Myths About Employee Probation Periods

Many employers mistakenly assume that three-month trials are standard for new employees. Clarifying probation terms will help keep everyone involved clear of legal liabilities

Opinions are often mixed as to whether or not it is necessary to have probation periods for new employees. On one hand, a probationary period lets an employer decide if the employee is a good fit for the organization prior to investing significant resources and incurring severance liability. On the other hand, unless the probation requirement is clearly communicated and implemented correctly, it will be a source of liability rather than a valuable screening tool.

Usually, misunderstandings about what an employer can and cannot do vis-á-vis probation periods are at the root of these problems. The following are some of the most common myths that sabotage new-employee probation programs and create liability for employers.

Myth 1: A probation period is an implied term of all employment contracts.
Fact: Despite the fact that some older trial decisions held that a probation period was implied, courts are much less willing to agree that a probationary period is part of the employment contract terms unless the employer clearly explained before the employee was hired that a probation period was required.

Myth 2: If an employee is terminated within three months after being hired, the employee is not entitled to notice or pay in lieu of notice (i.e. severance).
Fact: While the B.C. Employment Standards Act does not require an employer to provide notice or pay in lieu of notice if an employee is terminated within three months after date of hire, that employee may be entitled to severance under common law unless an employment contract exists which explicitly limits severance if terminated during the probation period.

Myth 3: Probation periods are always three months.
Fact: While three months is frequently the probation period duration chosen by employers, it can be any period an employer deems necessary to fairly evaluate whether the employee is suitable for the position and organization. Three months is often chosen because an employer can lawfully not pay severance when terminating an employee of less than three months service if the employer made the terms clear.

Myth 4: An employer is not required to inform the employee of the reasons for the termination during the probation period.
Fact: All employers owe an obligation of good faith in the way that employees are terminated. This means employers are required to inform the employee of the reasons for the termination. In addition, some courts have also held that employers are expected to let employees know of any performance issues during the probation period so employees have an opportunity to correct any deficiencies before the end of the probation period.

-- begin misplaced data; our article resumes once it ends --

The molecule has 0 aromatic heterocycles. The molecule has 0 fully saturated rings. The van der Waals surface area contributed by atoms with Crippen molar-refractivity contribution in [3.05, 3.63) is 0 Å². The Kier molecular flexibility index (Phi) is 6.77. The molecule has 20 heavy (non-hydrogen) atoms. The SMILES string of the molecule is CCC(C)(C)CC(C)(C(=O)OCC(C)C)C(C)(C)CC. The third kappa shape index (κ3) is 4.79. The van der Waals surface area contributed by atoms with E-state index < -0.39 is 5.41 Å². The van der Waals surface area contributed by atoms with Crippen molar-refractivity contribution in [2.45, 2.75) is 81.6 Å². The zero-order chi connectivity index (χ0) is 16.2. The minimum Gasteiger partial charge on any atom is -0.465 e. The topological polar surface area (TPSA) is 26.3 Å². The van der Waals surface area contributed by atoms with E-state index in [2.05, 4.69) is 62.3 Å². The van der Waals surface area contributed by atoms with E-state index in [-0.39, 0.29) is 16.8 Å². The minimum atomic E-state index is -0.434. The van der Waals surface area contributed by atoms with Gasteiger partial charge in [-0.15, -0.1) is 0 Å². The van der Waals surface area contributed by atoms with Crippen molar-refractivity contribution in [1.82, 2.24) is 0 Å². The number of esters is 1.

Myth 5: An employer can terminate an employee for any reason during a probation period.
Fact: If a probationary period is established and an employer wishes to terminate the employee during this period, the reasons for the termination must be related to the employee’s qualifications and suitability for the position (i.e. an unexpected lack of work or financial problems are not proper reasons to terminate an employee using the probation period termination provisions).

Myth 6: An employer can unilaterally extend the probation period.
Fact: Just as an employer cannot unilaterally change material terms of an employee’s contract, it cannot extend a probationary period without the employee’s agreement and fresh “consideration.”

Probation periods for new employees can be valuable to employers who actively review employee suitability early on. In organizations where team work (including compatibility with existing employees) or special skills are required, a probationary period can provide employers an opportunity to determine if the new employee is a good fit. However, because of the B.C. Employment Standards Act and common law rules regarding probationary employees, it is important that employers wanting to use probation periods follow these rules:

  • Ensure that employees understand there will be a probationary period, the skills and qualities that employees will be evaluated on during this period and the duration of the probationary period;
  • Have standardized evaluation processes in place, which include feedback before the probationary period ends;
  • Extend probation periods with caution, preferably only after obtaining legal advice on implications for severance obligations;
  • Be clear as to what severance employees terminated during a probationary period are entitled to.


This blog is written by Nicole Byres of Miller Thomson LLP and made available by BCBusiness to provide general information on employment law, and is not a substitute for competent legal advice from a lawyer licensed to practice in your jurisdiction. Neither the reading of this blog nor the sending of unsolicited comments or emails creates a lawyer-client relationship with the writer or Miller Thomson LLP.